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Growth Hormone Improves Clinical Outcomes in Cystic Fibrosis



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Am Fam Physician. 2007 May 1;75(9):1383-1384.

Background: Cystic fibrosis (CF) affects about 30,000 persons in the United States. Patients with CF tend to be shorter and weigh less than persons without CF. This lower weight is associated with increased morbidity and mortality, and short stature is a risk factor for poor pulmonary function. Previous studies of recombinant human growth hormone in children with CF who had height and weight in the 10th percentile or lower for age showed improved growth and increases in lean body mass and protein turnover. However, this effect has not been studied in patients who are less severely affected by CF. Studies also have not evaluated the link between recombinant human growth hormone therapy and increased growth rate, clinical outcomes, and quality of life.

The Study: Sixty-one children seven to 12 years of age from CF centers in the United States, whose weight and height were in the 25th percentile or lower for age, were enrolled in this two-year study. For the first year, Hardin and colleagues randomized the participants into a treatment group using daily injections of recombinant human growth hormone (Nutropin AQ) or a no-treatment group. The groups were crossed over in the second year to ensure that each participant only received hormone injections for one year.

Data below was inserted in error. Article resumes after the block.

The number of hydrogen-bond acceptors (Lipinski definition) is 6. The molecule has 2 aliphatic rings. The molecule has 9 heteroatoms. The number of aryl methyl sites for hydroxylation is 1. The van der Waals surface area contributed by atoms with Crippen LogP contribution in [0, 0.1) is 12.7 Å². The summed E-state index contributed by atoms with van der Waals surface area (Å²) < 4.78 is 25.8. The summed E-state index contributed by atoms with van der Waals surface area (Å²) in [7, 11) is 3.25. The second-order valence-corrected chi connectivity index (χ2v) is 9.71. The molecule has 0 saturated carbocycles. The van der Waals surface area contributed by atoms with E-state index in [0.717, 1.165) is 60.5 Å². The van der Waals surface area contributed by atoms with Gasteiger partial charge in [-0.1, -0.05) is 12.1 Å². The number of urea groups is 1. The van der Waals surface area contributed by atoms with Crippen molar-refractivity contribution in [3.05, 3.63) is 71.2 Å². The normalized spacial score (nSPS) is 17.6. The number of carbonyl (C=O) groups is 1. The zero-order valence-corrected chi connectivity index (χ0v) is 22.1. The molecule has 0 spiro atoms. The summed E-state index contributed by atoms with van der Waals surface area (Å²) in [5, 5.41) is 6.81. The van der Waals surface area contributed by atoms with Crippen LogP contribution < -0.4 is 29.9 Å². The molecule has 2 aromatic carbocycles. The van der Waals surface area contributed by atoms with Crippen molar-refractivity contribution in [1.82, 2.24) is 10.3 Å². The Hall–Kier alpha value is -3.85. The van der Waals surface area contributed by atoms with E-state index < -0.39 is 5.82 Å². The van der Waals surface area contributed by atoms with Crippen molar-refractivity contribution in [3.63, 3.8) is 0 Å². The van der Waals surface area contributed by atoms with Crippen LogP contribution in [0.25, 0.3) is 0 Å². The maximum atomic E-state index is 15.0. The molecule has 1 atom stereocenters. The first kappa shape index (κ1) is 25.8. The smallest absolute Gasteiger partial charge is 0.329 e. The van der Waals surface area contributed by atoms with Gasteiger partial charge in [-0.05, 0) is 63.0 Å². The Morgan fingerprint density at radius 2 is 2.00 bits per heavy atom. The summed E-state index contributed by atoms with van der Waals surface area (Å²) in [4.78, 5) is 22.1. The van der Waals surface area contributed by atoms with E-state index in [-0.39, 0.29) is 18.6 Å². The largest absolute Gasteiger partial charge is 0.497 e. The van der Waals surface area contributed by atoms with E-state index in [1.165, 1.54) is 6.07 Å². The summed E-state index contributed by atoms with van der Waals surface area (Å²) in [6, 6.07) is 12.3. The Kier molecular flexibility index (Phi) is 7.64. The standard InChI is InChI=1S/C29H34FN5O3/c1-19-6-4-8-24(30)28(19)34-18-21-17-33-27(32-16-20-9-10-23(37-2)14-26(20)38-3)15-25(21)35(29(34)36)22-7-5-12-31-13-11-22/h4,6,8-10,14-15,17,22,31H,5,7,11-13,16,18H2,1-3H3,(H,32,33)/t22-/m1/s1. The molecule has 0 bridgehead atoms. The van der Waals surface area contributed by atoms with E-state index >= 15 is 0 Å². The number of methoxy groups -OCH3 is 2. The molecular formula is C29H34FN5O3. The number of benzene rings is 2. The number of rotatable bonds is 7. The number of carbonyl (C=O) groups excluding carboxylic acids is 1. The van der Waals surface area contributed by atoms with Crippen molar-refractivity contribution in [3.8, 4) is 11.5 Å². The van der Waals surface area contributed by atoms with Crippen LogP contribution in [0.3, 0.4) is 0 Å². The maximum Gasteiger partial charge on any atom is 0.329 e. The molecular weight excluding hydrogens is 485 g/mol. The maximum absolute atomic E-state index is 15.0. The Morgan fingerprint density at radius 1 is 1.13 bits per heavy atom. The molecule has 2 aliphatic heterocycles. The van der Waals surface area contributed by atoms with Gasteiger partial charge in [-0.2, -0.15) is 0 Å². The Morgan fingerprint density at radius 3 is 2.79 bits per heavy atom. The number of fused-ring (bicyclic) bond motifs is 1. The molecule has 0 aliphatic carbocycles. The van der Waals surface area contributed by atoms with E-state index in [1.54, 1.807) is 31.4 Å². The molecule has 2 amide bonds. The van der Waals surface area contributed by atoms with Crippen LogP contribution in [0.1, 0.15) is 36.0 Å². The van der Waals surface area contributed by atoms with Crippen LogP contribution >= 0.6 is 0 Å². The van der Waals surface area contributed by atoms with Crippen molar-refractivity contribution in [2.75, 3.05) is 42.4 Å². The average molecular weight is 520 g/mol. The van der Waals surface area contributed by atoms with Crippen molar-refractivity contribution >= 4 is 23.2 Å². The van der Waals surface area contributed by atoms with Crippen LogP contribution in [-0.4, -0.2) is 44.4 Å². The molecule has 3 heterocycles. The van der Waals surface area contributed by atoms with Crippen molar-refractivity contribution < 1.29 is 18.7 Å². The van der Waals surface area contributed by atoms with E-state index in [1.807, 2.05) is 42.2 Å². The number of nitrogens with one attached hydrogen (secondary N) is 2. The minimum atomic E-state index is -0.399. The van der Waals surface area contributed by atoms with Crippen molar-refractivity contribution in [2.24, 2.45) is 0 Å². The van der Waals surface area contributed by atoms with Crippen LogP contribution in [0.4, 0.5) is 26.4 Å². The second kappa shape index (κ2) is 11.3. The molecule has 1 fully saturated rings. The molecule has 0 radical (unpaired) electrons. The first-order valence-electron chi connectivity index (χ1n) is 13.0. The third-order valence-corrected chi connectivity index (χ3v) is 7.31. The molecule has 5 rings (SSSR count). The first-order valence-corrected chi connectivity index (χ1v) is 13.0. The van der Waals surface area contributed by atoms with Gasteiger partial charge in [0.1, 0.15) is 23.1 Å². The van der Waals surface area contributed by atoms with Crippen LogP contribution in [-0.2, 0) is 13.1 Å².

Height and weight were measured every three months, and lean body mass and bone mineral content were measured every six months. Patients and their parents completed CF quality-of-life questionnaires every six months. Hospitalizations, intravenous antibiotic courses, forced vital capacity, and forced expiratory volume in one second were recorded to assess clinical status.

Results: Patients in the treatment group who received injections during the first year showed an increase in height, weight, and bone mineral content. They also had significantly fewer hospitalizations compared with the no-treatment group. Improvements were similar in the no-treatment group when they crossed over to treatment in the second year. Two quality-of-life measures, perceived weight and a better body image, showed significant improvement; the other parameters were not significantly different. Despite daily injections, the patients receiving them did not report any increased treatment burden.

Conclusion: These findings suggest that increasing growth velocity improves pulmonary function, even after treatment has stopped, and it may reduce the predicted annual decline in CF patients. The authors suggest that the high cost of growth hormone injections could be offset by the reduction of one hospitalization a year.

Source

Hardin DS, et al. Growth hormone treatment improves growth and clinical status in prepubertal children with cystic fibrosis: results of a multicenter randomized controlled trial. J Clin Endocrinol Metab. December 2006;91:4925–9.


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